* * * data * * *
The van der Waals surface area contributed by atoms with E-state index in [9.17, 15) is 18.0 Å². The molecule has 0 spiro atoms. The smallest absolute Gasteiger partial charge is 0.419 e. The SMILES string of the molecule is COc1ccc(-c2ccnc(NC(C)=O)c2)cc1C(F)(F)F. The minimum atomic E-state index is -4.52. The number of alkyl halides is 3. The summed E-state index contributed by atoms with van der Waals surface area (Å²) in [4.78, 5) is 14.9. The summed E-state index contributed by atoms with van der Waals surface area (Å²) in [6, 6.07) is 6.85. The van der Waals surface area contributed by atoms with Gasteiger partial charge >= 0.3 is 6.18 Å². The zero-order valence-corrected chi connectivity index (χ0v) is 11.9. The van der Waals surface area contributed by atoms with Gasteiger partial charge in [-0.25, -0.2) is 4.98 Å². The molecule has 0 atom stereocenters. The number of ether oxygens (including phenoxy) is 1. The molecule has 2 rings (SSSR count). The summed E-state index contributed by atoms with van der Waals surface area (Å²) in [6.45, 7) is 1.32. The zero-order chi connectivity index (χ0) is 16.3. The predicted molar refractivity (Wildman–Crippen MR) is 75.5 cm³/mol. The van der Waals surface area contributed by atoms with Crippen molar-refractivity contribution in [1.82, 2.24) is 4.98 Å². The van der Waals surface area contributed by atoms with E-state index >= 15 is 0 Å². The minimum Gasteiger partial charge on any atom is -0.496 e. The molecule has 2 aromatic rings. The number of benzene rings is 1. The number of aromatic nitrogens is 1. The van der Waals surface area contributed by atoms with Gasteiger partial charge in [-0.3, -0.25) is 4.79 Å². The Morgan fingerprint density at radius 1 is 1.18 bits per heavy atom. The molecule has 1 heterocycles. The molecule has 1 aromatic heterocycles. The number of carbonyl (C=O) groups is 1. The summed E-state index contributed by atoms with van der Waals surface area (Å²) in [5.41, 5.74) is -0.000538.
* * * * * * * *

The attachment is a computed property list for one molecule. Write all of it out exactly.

The van der Waals surface area contributed by atoms with E-state index in [9.17, 15) is 18.0 Å². The molecule has 0 spiro atoms. The smallest absolute Gasteiger partial charge is 0.419 e. The SMILES string of the molecule is COc1ccc(-c2ccnc(NC(C)=O)c2)cc1C(F)(F)F. The minimum atomic E-state index is -4.52. The number of alkyl halides is 3. The summed E-state index contributed by atoms with van der Waals surface area (Å²) in [4.78, 5) is 14.9. The summed E-state index contributed by atoms with van der Waals surface area (Å²) in [6, 6.07) is 6.85. The van der Waals surface area contributed by atoms with Gasteiger partial charge >= 0.3 is 6.18 Å². The zero-order valence-corrected chi connectivity index (χ0v) is 11.9. The van der Waals surface area contributed by atoms with Gasteiger partial charge in [-0.25, -0.2) is 4.98 Å². The molecule has 0 atom stereocenters. The number of ether oxygens (including phenoxy) is 1. The molecule has 2 rings (SSSR count). The summed E-state index contributed by atoms with van der Waals surface area (Å²) in [6.45, 7) is 1.32. The zero-order chi connectivity index (χ0) is 16.3. The predicted molar refractivity (Wildman–Crippen MR) is 75.5 cm³/mol. The van der Waals surface area contributed by atoms with Crippen molar-refractivity contribution in [1.82, 2.24) is 4.98 Å². The van der Waals surface area contributed by atoms with E-state index >= 15 is 0 Å². The minimum Gasteiger partial charge on any atom is -0.496 e. The molecule has 2 aromatic rings. The number of benzene rings is 1. The number of aromatic nitrogens is 1. The van der Waals surface area contributed by atoms with Gasteiger partial charge in [-0.3, -0.25) is 4.79 Å². The Morgan fingerprint density at radius 1 is 1.18 bits per heavy atom. The molecule has 1 heterocycles. The molecule has 1 aromatic heterocycles. The number of carbonyl (C=O) groups is 1. The summed E-state index contributed by atoms with van der Waals surface area (Å²) in [5.41, 5.74) is -0.000538.